At the moment, a long human life runs at about , hours. Quality of Life. Your career has a major effect on all the non-career hours as well. For those of us not already wealthy through past earnings, marriage, or inheritance, a career doubles as our means of support.
John Donne | Poetry Foundation
On top of your career being the way you spend much of your time and the means of support for the rest of your time, your career triples as your primary mode of impact-making. Every human life touches thousands of other lives in thousands of different ways, and all of those lives you alter then go on to touch thousands of lives of their own. All lives make a large impact on the world and on the future—but the kind of impact you end up making is largely within your control, depending on the values you live by and the places you direct your energy.
Whatever shape your career path ends up taking, the world will be altered by it. In our childhoods, people ask us about our career plans by asking us what we want to be when we grow up. When we grow up, we tell people about our careers by telling them what we are. Which is kind of a big thing. Which brings us to you.
We can group map holders into three broad categories—each of which is well-represented in the river, in the pond, standing on the shore, and at every stage of adult life. These are people who feel indecisive about their career path. Other people will see a nice clear arrow representing a direction they feel confident is right—but find their legs walking in a different direction. Was it really me? Extremely fair question.
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This framework has worked really well for me, so I think it can probably be helpful for other people too. From first principles. In the cook-chef post , I designed a simple framework for how a chef makes major career choices. At its core is a simple Venn diagram.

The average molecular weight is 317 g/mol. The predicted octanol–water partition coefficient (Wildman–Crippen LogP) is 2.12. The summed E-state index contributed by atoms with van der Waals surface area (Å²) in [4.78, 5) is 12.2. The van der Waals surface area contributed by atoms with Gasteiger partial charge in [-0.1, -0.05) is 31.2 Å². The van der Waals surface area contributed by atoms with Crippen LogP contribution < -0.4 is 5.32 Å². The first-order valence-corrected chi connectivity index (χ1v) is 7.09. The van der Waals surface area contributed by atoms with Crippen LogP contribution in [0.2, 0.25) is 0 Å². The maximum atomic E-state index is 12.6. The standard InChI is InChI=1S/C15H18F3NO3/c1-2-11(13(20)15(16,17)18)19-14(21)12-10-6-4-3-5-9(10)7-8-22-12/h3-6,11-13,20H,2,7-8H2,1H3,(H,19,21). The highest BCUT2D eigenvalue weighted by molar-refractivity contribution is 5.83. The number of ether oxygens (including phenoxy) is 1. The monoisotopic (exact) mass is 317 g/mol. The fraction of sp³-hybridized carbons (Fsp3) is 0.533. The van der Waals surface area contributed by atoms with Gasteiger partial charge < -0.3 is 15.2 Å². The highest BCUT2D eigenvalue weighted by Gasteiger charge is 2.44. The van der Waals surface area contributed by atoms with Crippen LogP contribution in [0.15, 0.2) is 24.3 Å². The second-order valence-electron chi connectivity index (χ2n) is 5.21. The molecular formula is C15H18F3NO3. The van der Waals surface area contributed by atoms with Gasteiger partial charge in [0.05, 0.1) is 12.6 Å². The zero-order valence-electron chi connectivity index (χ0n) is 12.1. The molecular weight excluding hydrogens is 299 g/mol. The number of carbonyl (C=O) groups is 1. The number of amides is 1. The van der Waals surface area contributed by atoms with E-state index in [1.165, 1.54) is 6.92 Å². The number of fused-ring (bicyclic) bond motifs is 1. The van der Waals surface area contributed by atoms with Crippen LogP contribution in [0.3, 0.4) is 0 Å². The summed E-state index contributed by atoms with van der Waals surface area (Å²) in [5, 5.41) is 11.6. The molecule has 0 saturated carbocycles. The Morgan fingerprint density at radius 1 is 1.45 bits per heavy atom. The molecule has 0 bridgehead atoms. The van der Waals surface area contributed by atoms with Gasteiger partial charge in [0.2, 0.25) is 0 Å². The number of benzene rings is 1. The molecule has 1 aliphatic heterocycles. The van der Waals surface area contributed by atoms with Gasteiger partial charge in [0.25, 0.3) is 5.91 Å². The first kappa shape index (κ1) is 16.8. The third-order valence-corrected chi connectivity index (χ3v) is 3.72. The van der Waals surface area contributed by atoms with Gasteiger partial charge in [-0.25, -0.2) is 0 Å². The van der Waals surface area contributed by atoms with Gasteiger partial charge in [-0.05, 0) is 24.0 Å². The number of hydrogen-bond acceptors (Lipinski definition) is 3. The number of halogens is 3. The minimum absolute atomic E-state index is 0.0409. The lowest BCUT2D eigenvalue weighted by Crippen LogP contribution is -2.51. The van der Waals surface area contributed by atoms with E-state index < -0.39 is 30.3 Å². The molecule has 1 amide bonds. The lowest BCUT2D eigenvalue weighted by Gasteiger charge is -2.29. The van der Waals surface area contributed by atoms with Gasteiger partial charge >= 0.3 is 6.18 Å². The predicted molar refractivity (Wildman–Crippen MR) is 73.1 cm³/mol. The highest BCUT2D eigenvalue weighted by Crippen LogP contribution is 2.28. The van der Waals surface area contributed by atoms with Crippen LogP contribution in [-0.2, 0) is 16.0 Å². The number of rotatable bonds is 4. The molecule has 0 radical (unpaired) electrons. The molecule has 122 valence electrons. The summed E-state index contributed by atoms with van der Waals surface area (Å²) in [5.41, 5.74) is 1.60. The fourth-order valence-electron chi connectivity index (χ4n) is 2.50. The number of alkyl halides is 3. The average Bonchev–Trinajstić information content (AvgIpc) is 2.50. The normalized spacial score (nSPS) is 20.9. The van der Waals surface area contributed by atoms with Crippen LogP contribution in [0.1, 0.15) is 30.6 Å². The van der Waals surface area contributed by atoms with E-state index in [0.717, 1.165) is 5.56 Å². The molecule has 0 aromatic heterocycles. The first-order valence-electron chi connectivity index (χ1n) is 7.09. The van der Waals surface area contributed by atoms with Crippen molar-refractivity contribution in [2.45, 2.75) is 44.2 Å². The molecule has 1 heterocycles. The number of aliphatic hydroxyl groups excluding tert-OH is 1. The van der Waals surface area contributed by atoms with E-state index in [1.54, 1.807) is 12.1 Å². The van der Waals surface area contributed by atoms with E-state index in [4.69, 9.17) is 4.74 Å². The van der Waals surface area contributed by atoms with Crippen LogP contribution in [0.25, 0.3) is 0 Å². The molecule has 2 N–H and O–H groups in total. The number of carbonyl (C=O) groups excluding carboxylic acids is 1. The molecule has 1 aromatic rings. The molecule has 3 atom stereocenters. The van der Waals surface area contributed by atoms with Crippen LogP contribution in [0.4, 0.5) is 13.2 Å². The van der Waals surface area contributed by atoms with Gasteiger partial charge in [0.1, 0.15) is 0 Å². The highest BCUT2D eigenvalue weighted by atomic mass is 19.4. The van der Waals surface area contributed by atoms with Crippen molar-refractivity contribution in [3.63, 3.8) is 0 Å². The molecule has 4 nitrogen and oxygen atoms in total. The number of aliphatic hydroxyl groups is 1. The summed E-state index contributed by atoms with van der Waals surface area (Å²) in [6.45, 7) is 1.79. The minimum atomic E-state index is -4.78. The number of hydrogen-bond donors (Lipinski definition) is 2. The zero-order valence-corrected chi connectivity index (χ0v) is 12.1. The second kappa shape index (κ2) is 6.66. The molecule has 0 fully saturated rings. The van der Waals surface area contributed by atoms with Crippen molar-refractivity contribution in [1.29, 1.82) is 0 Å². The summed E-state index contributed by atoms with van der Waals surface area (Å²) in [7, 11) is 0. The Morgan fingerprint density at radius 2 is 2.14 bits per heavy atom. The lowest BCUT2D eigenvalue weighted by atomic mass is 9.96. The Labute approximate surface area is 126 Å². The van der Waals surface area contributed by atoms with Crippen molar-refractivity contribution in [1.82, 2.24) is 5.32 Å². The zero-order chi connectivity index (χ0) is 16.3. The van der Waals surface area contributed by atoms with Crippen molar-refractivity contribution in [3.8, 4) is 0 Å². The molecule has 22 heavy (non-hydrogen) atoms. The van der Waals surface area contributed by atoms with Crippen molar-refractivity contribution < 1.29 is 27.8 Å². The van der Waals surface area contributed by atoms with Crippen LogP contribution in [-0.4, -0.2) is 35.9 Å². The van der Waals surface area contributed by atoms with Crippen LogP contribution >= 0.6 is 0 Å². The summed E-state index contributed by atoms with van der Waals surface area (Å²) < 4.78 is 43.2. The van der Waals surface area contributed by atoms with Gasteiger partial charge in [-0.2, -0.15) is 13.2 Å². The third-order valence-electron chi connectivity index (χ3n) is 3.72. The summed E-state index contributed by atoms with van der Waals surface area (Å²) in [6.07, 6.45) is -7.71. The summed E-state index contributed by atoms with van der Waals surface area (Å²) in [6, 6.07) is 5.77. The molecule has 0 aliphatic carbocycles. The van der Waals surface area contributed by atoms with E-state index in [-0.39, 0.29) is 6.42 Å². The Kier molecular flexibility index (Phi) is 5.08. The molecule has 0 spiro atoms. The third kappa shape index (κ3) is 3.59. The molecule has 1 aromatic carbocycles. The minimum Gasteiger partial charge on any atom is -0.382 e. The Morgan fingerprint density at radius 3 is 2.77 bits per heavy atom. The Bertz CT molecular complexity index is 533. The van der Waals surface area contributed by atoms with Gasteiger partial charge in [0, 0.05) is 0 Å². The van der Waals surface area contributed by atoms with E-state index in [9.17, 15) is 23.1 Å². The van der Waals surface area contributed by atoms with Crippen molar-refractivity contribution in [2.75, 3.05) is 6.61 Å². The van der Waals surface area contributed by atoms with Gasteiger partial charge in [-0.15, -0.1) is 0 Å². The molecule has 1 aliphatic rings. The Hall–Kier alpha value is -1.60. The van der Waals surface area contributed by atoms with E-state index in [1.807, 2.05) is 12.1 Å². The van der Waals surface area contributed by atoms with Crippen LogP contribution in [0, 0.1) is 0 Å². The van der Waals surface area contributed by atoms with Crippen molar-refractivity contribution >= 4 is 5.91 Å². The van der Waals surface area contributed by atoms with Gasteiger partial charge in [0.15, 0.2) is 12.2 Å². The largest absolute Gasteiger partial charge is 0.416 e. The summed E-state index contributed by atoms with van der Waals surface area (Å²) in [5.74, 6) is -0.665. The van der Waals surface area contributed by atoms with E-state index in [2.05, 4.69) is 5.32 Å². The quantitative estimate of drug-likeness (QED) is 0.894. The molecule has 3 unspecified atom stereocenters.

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The first part of the diagram is the Want Box, which contains all the careers you find desirable. The second part of the diagram is the Reality Box. The Reality Box is for the set of all careers that are realistic to potentially achieve—based on a comparison, in each case, between your level of potential in an area and the general difficulty of achieving success in that area. The overlapping area contains your optimal career path choices—the set of arrows you should consider drawing on your Career Map. We can call it the Option Pool.
This is straightforward enough. But actually filling in these boxes accurately is way harder than it looks. For the diagram to work, it has to be as close to the truth as possible, and to get there, we have to lift up the hood of our subconscious and head down. The hard thing about the Want Box is that you want a bunch of different things—or, rather, there are a bunch of different sides of you, and each of them wants—and fears—its own stuff. And since some motivations have conflicting interests with others, you cannot, by definition, have everything you want.
The Want Box is a game of compromise.
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To do a proper Want Box audit, you need to think about what you yearn for in a career and then unpack the shit out of it. Luckily, we have someone here who can help us. The Yearning Octopus. We each have our own personal Yearning Octopus 5 in our heads. The first thing to think about is that there are totally distinct yearning worlds —each living on one tentacle.
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These tentacles often do not get along with each other. It gets worse. Each tentacle is made up of a bunch of different individual yearnings and their accompanying fears—and these often massively conflict with each other too. The dreams of 7-year-old you and the idealized identity of year-old you and the secret hopes of year-old you and the evolving passions of your current self are all somewhere on the personal tentacle, each throwing their own little fit about getting what they want, and each fully ready to make you feel horrible about yourself with their disappointment and disgust if you fail them.